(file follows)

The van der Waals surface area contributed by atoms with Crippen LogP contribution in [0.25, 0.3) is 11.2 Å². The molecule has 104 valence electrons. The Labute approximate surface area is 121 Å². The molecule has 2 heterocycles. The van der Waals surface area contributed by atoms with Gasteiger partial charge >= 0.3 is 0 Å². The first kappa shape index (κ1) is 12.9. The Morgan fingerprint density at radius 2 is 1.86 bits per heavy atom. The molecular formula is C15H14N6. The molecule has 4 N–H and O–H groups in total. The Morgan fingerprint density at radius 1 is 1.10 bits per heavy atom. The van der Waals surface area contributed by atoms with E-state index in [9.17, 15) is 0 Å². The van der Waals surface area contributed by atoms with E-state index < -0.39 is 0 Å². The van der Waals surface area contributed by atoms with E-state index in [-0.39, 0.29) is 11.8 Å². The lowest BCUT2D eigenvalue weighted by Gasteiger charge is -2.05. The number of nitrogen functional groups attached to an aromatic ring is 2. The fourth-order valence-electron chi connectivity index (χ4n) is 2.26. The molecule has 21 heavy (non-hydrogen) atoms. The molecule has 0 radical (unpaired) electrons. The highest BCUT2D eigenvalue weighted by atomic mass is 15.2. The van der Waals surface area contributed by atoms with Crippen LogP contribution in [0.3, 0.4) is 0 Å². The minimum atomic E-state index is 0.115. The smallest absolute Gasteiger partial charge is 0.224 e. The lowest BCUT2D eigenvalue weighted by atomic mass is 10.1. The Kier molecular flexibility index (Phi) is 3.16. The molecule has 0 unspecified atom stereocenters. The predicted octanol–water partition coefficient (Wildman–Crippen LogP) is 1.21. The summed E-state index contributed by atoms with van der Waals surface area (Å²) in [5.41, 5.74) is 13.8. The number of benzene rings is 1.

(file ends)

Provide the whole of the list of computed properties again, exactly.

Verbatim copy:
The van der Waals surface area contributed by atoms with Crippen LogP contribution in [0.25, 0.3) is 11.2 Å². The molecule has 104 valence electrons. The Labute approximate surface area is 121 Å². The molecule has 2 heterocycles. The van der Waals surface area contributed by atoms with Gasteiger partial charge >= 0.3 is 0 Å². The first kappa shape index (κ1) is 12.9. The Morgan fingerprint density at radius 2 is 1.86 bits per heavy atom. The molecular formula is C15H14N6. The molecule has 4 N–H and O–H groups in total. The Morgan fingerprint density at radius 1 is 1.10 bits per heavy atom. The van der Waals surface area contributed by atoms with E-state index in [9.17, 15) is 0 Å². The van der Waals surface area contributed by atoms with E-state index < -0.39 is 0 Å². The van der Waals surface area contributed by atoms with E-state index in [-0.39, 0.29) is 11.8 Å². The lowest BCUT2D eigenvalue weighted by Gasteiger charge is -2.05. The number of nitrogen functional groups attached to an aromatic ring is 2. The fourth-order valence-electron chi connectivity index (χ4n) is 2.26. The molecule has 21 heavy (non-hydrogen) atoms. The molecule has 0 radical (unpaired) electrons. The highest BCUT2D eigenvalue weighted by atomic mass is 15.2. The van der Waals surface area contributed by atoms with Crippen LogP contribution in [0.3, 0.4) is 0 Å². The minimum atomic E-state index is 0.115. The smallest absolute Gasteiger partial charge is 0.224 e. The lowest BCUT2D eigenvalue weighted by atomic mass is 10.1. The Kier molecular flexibility index (Phi) is 3.16. The molecule has 0 unspecified atom stereocenters. The predicted octanol–water partition coefficient (Wildman–Crippen LogP) is 1.21. The summed E-state index contributed by atoms with van der Waals surface area (Å²) in [5.41, 5.74) is 13.8. The number of benzene rings is 1.